You were never going to win the lottery. The odds were farcically low. But just in case you were keeping hope alive, we must now inform you: your odds have gotten much, much worse.
We're talking about the Mega Millions here. The big one, the national one, the one that, along with Powerball, advertises the gaudy nine-figure jackpots. David Lazarus notes today that recently—perhaps while you were daydreaming about what to buy with your Mega Millions winnings—the Mega Millions people made it much less likely that will ever win. From the LA Times:
Your odds of winning the jackpot used to be 1 in 176 million. As of Oct. 22, those odds changed to 1 in 259 million.
That's because you used to have to pick six numbers from 1 to 56. Now you have to pick them from 1 through 75.
The fact that most people will completely ignore this monstrous decimation of the odds just goes to show how incredibly ridiculous the odds were even before this change was made. The odds of hitting the Mega Millions jackpot are now close to the odds of the proposition, "One single person in the United States of America, chosen at random, will be given a large sum of money." And the act of buying a Mega Millions ticket is comparable to a belief that that one person in America will be you. A form of mental illness, in other words.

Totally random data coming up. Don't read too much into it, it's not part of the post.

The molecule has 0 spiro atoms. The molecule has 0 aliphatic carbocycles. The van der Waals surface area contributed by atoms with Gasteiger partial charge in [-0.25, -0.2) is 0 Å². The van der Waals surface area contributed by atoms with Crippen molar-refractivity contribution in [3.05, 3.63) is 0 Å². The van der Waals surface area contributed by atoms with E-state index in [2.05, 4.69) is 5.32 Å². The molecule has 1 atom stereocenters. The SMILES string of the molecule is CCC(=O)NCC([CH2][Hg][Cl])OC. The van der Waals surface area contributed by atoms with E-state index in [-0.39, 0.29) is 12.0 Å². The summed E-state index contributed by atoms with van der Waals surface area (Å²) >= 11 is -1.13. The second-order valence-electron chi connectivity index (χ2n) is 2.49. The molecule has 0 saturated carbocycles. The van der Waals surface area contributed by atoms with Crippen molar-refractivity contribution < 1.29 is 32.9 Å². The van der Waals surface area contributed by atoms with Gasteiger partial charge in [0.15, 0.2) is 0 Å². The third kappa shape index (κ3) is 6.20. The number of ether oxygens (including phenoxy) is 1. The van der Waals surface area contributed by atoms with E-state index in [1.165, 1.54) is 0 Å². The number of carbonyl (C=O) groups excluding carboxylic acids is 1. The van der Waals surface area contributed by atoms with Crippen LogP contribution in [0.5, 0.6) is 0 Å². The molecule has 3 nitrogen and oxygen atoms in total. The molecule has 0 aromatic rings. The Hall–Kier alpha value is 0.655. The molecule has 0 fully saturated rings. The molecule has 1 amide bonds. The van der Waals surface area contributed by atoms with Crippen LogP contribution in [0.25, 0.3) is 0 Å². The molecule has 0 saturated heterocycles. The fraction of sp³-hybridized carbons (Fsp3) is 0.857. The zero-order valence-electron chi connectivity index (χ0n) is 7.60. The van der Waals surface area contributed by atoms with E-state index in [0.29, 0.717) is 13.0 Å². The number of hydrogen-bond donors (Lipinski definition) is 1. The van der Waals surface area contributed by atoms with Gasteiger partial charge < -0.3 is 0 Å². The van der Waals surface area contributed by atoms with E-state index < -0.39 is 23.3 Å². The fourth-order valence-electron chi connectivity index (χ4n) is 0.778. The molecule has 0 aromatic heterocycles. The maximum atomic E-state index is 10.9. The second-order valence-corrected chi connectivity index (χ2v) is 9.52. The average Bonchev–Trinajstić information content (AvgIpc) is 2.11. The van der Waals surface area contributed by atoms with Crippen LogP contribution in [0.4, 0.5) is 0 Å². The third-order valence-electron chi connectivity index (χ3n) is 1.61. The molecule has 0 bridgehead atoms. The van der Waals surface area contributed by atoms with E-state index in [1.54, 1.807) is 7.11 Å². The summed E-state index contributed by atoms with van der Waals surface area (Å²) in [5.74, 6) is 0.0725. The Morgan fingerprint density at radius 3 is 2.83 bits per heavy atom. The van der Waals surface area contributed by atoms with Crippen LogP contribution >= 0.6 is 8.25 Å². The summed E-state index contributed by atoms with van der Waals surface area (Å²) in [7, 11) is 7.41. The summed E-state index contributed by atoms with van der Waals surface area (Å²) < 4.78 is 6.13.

The most egregious aspect of this is the quote that Lazarus got from the Mega Millions spokesperson: "We can expect to see larger jackpots and greater excitement. Yet one very important thing won't change. The price of a Mega Millions ticket will remain $1."
The chance of your ticket being worth anything are much lower. Yet its price will not decrease. And you, the public, are so hapless that the lottery people are using this drawback as a selling point.
Do not buy lottery tickets. You are only encouraging financial predators if you do.